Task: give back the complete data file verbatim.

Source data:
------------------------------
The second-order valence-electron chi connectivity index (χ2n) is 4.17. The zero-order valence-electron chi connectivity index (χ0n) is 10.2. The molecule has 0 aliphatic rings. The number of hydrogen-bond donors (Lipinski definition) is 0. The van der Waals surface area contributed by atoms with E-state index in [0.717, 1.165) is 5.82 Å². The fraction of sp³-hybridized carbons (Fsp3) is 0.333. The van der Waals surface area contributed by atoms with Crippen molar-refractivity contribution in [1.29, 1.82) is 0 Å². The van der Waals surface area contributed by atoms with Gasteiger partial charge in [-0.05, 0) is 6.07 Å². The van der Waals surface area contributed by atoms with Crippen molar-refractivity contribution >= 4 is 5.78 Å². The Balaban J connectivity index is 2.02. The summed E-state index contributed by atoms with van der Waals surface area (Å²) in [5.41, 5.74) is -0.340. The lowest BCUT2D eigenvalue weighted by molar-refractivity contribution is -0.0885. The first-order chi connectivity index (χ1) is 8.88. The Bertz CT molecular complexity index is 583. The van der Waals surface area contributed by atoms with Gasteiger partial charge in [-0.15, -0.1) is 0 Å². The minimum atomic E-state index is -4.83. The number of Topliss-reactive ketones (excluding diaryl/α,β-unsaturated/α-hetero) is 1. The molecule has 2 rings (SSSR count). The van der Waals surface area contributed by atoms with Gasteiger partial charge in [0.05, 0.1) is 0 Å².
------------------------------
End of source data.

The second-order valence-electron chi connectivity index (χ2n) is 4.17. The zero-order valence-electron chi connectivity index (χ0n) is 10.2. The molecule has 0 aliphatic rings. The number of hydrogen-bond donors (Lipinski definition) is 0. The van der Waals surface area contributed by atoms with E-state index in [0.717, 1.165) is 5.82 Å². The fraction of sp³-hybridized carbons (Fsp3) is 0.333. The van der Waals surface area contributed by atoms with Crippen molar-refractivity contribution in [1.29, 1.82) is 0 Å². The van der Waals surface area contributed by atoms with Gasteiger partial charge in [-0.05, 0) is 6.07 Å². The van der Waals surface area contributed by atoms with Crippen molar-refractivity contribution >= 4 is 5.78 Å². The Balaban J connectivity index is 2.02. The summed E-state index contributed by atoms with van der Waals surface area (Å²) in [5.41, 5.74) is -0.340. The lowest BCUT2D eigenvalue weighted by molar-refractivity contribution is -0.0885. The first-order chi connectivity index (χ1) is 8.88. The Bertz CT molecular complexity index is 583. The van der Waals surface area contributed by atoms with Gasteiger partial charge in [-0.15, -0.1) is 0 Å². The minimum atomic E-state index is -4.83. The number of Topliss-reactive ketones (excluding diaryl/α,β-unsaturated/α-hetero) is 1. The molecule has 2 rings (SSSR count). The van der Waals surface area contributed by atoms with Gasteiger partial charge in [0.05, 0.1) is 0 Å².